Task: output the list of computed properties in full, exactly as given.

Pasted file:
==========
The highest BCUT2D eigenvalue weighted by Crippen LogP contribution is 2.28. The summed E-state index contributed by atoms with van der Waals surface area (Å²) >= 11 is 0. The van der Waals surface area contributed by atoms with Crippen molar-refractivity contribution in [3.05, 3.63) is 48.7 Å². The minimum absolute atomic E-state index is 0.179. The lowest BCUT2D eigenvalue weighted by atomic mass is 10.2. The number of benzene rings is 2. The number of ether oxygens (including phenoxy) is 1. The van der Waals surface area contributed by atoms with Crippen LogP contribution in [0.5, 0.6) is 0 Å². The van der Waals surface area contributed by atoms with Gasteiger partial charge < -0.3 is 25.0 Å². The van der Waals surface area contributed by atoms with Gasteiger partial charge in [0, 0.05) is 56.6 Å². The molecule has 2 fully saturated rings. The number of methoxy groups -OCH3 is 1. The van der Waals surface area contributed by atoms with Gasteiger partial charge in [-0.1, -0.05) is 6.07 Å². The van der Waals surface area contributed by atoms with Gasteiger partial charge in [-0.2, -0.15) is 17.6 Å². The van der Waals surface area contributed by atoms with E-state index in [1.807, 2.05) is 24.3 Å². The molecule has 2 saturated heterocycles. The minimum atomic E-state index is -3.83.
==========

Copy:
The highest BCUT2D eigenvalue weighted by Crippen LogP contribution is 2.28. The summed E-state index contributed by atoms with van der Waals surface area (Å²) >= 11 is 0. The van der Waals surface area contributed by atoms with Crippen molar-refractivity contribution in [3.05, 3.63) is 48.7 Å². The minimum absolute atomic E-state index is 0.179. The lowest BCUT2D eigenvalue weighted by atomic mass is 10.2. The number of benzene rings is 2. The number of ether oxygens (including phenoxy) is 1. The van der Waals surface area contributed by atoms with Crippen LogP contribution in [0.5, 0.6) is 0 Å². The van der Waals surface area contributed by atoms with Gasteiger partial charge < -0.3 is 25.0 Å². The van der Waals surface area contributed by atoms with Gasteiger partial charge in [0, 0.05) is 56.6 Å². The molecule has 2 fully saturated rings. The number of methoxy groups -OCH3 is 1. The van der Waals surface area contributed by atoms with Gasteiger partial charge in [-0.1, -0.05) is 6.07 Å². The van der Waals surface area contributed by atoms with Gasteiger partial charge in [-0.2, -0.15) is 17.6 Å². The van der Waals surface area contributed by atoms with E-state index in [1.807, 2.05) is 24.3 Å². The molecule has 2 saturated heterocycles. The minimum atomic E-state index is -3.83.